A leading international human rights group said on Tuesday that evidence strongly suggests Syrian government forces fired rockets with warheads containing a nerve agent — most likely sarin — into a Damascus suburb in August, killing hundreds of people.
The report by Human Rights Watch was the latest voice to condemn Syrian President Bashar Assad’s government for the alleged chemical attack on the sprawling, rebel-held Ghouta suburb on Aug. 21.
The attack brought the United States to the brink of a military intervention in Syrian.
The New York-based group said it examined documents from the alleged chemical attack on Ghouta, and that the nerve agent used was “most likely, Sarin.”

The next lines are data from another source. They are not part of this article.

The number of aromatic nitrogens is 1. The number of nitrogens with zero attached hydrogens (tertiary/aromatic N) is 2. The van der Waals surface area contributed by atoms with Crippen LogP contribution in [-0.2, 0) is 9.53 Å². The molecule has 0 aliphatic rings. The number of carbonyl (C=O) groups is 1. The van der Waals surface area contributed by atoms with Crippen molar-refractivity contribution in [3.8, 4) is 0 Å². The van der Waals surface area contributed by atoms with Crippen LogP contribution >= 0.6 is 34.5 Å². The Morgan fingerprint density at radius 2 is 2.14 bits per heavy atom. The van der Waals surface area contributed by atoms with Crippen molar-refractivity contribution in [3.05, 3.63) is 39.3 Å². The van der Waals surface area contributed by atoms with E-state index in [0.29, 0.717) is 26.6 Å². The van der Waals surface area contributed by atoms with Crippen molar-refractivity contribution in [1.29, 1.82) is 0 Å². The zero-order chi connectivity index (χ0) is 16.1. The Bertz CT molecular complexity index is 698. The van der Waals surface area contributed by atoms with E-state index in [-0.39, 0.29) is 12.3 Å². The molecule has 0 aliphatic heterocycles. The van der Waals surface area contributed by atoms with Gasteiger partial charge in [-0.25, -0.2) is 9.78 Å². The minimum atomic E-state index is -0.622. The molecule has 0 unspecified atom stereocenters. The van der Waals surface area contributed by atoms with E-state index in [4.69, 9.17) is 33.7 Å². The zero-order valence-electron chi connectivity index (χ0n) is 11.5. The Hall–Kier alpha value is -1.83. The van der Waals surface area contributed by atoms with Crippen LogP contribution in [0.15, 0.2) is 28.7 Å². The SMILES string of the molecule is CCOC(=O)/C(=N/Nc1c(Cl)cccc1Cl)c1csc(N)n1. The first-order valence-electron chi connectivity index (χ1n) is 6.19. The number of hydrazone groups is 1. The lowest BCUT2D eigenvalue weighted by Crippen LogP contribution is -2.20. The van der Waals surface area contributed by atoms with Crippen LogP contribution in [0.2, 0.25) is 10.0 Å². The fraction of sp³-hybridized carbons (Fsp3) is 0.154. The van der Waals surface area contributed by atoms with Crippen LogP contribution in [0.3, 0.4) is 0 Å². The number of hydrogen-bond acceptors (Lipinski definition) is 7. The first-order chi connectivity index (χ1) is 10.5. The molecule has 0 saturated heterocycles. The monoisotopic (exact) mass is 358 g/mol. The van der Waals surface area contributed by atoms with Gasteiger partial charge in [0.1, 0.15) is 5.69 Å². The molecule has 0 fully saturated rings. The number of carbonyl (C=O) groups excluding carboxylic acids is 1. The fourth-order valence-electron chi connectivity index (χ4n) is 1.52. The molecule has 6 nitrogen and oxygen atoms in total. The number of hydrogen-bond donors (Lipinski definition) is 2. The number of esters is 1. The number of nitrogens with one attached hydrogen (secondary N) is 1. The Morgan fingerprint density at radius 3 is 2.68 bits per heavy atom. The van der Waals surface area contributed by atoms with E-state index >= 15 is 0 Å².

The group said its activists were unable to go to Ghouta to collect remnants of weapons, environmental and bodily samples such as hair and blood to test for the chemical agent but that they sought technical advice from an expert on the detection and effects of chemical warfare agents.
To support its claims, the rights group said it analyzed witness accounts and “the type of rockets and launchers used” in the attack. HRW also said its experts studied documented medical symptoms of the victims and analyzed activist videos posted on the Internet after the attack.